Deadline looms for Food Safety Modernization Act compliance
The deadline to adhere to the Food Safety Modernization Act is only a few months away; Astro Pak explains what compliance will mean for the industry.
The Food Safety Modernization Act (FSMA) was passed by Congress in January of 2011 in response to an increase in the number of foodborne illnesses that made headlines during the 2000s. Considered the first major piece of Federal legislation addressing food safety since 1938, the FSMA gave the Food and Drug Administration (FDA) new abilities to regulate the way food is grown, harvested and processed. In addition, the FSMA granted the FDA the authority to issue mandatory recalls.
The FSMA raised the requirements for many manufacturers and transportation companies within the food and beverage industry to take active steps to prevent food safety issues rather than merely reacting to them once they have occurred. Notably, this legislation also covered breweries and wineries. In many cases, the mandated compliance with current Good Manufacturing Practices (cGMP) and current Good Documentation Practices (cGDP) directs the food and beverage industry to enact many of the same practices already employed in the pharmaceutical industry.
The ultimate goal, of course, is to ensure public confidence in the nation’s food supply while preventing outbreaks of any of the 31 known pathogens and ‘unspecified agents’ transmitted through food, including E. Coli, Salmonella and Listeria.
Previously, the FDA had only been able to issue guidance documentation, lacking the ability to enforce the standards. The very high-profile outbreaks which have happened show not only that contamination can occur anywhere where standards have not been met, but that the financial impact of such an incident far outweighs the cost of compliance.
Compliance required for businesses of all sizes
For its part, the FSMA directed that the FDA had to establish science-based preventative controls and minimum standards that cover every aspect of the U.S. food system, ranging from farmers and manufacturers to importers and transporters. The standards had to take into account natural hazards as well as accidental and deliberate contamination.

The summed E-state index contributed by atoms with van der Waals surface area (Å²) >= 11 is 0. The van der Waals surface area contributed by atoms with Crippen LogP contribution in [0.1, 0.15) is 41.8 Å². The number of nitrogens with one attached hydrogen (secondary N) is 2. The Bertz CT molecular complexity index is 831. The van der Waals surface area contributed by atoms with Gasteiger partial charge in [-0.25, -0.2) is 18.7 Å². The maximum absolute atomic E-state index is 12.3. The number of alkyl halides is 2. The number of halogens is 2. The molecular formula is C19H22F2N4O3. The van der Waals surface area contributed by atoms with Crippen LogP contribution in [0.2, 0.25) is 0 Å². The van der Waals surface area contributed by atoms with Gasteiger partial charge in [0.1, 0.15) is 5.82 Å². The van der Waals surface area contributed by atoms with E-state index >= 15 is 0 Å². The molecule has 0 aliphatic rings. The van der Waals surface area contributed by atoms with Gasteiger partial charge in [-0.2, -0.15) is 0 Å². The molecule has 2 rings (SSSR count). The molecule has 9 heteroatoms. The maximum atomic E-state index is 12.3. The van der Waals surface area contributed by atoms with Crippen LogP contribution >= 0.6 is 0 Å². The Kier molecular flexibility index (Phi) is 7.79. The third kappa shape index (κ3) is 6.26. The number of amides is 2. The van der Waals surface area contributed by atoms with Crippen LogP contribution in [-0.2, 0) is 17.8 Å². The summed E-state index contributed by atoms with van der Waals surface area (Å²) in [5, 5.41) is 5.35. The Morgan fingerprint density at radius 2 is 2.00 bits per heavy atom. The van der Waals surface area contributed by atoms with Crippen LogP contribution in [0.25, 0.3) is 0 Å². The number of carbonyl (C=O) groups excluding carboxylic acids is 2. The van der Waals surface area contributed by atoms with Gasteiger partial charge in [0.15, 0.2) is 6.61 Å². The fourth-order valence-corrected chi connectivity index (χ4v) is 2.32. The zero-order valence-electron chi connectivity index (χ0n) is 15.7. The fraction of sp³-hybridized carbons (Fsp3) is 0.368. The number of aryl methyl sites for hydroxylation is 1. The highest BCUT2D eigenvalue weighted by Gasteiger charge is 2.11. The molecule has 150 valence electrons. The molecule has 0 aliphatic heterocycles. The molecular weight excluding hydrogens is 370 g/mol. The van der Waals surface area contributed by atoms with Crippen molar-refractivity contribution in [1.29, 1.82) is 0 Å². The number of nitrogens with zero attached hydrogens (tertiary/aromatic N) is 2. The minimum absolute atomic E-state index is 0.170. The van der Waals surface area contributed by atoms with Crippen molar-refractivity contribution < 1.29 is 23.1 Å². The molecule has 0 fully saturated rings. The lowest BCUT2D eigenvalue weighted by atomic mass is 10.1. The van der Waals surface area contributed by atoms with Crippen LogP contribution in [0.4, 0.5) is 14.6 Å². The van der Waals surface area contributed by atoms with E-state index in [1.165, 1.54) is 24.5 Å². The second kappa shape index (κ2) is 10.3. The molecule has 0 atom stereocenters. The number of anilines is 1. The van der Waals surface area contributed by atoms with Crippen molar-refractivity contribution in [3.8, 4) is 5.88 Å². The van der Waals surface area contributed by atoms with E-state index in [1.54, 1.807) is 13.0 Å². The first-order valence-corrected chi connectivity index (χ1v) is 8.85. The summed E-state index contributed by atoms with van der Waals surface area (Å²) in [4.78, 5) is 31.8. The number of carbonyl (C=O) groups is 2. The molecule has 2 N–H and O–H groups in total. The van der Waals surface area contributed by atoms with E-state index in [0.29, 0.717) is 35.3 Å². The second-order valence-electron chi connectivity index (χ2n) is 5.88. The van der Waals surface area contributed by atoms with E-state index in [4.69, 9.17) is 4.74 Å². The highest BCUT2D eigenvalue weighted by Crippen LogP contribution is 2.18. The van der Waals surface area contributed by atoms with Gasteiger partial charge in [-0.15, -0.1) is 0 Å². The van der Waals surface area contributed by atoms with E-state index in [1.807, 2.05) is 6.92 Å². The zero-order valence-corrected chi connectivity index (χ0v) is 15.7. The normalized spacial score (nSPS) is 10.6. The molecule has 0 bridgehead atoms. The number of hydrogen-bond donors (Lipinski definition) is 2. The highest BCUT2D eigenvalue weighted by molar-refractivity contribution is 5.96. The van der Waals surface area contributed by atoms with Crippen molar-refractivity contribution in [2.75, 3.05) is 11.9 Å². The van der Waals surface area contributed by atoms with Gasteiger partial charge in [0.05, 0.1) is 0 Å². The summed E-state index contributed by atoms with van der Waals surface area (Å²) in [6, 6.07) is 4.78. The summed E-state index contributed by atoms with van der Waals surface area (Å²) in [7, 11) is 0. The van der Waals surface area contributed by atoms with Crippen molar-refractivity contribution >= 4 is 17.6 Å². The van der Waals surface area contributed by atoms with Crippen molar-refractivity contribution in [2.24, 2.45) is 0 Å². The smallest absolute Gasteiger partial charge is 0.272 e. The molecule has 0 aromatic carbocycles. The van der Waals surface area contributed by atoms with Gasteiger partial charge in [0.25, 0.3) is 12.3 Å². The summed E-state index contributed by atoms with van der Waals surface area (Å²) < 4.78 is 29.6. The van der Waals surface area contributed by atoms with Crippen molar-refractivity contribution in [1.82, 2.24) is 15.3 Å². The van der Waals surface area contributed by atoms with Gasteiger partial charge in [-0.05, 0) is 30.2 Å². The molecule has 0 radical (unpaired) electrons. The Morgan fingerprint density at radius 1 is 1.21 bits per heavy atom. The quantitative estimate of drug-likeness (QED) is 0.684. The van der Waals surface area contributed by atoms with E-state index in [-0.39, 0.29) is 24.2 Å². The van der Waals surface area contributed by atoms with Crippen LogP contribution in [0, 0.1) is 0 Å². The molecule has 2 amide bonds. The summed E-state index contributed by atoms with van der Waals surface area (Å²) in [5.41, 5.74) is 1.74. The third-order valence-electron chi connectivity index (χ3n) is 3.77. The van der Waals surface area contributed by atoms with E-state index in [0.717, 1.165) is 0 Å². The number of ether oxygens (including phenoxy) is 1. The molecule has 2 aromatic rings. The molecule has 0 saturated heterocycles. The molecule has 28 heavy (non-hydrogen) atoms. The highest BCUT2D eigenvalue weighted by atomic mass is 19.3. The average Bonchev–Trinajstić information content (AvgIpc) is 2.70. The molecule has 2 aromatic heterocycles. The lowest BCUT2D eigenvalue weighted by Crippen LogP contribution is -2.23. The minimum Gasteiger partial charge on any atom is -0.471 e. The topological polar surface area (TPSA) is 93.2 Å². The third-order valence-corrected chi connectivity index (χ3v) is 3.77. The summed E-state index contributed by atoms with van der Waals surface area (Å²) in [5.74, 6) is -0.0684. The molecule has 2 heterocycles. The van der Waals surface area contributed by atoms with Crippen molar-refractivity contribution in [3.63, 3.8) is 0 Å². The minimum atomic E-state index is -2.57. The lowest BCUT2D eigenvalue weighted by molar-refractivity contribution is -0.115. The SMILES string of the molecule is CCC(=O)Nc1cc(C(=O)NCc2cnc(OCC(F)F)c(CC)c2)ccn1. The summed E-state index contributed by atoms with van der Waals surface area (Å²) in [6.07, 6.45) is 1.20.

Since it was enacted, the FSMA has been implemented in a phased manner with the biggest companies having to create and document their procedures. Smaller companies and entities were given progressively longer periods to come into compliance with “very small businesses” (defined as less than $1 million in total sales of human food) having until January 2020 to comply with the documentation and implementation rules known as Hazard Analysis and Risk-Based Preventative Controls (HARPC).
The biggest impact for businesses in the industry is the requirements mandated under HARPC. The ‘hazard analysis’ portion of the regulations involves the company reviewing its facilities, equipment and processes to identify potential food safety problem areas along with evaluating the risks associated with those identified problems.
Once the hazards have been identified, the ‘risk-based preventative controls’ portion comes into play. Plans must be developed for minimising risks and controls must be in place to ensure that the risks are continuously monitored and controlled. Consistent execution and constant evaluation are key as is creation of corrective plans of action for potential problems that may occur during operation. Equally critical is the thorough documentation of the compliance procedures with the ability to produce them for inspection during audits.
Proactiveness is the key
Many foods are processed with stainless steel equipment or stored in stainless steel tanks. The common impression is that stainless steel is not subject to corrosion or contamination, but between mechanical forces, acidity or abrasiveness of the materials and other factors, the thin, corrosion resistant layer of stainless steel can get damaged and require restoration. This can be addressed with surface treatments such as mechanical and electropolishing along with passivation, augmented with a regimen of regularly scheduled, high-purity chemical cleanings, sterilisations and sanitisations.
Many companies find the prospect of implementing a HARPC plan to be a daunting prospect. While the company’s staff may have the needed institutional knowledge required to detect and prevent problems, they cannot be expected to know all of the key points required to produce compliant documentation. In such cases, an outside company with the needed expertise can be contracted to help plan, implement and, just as importantly, document the HARPC process to ensure FSMA compliance.
It is important to engage a partner that has deep experience with the food and beverage industry as they will have the required knowledge needed to avoid the pitfalls that may lie ahead.
About the author
With over seven years of experience working in Operations and Sales at Astro Pak, Seth Matthews, Northwest Technical Sales Manager, routinely partners with facility managers to engineer FDA compliant cGMP surface treatment processes and chemistries to addresses their unique challenges.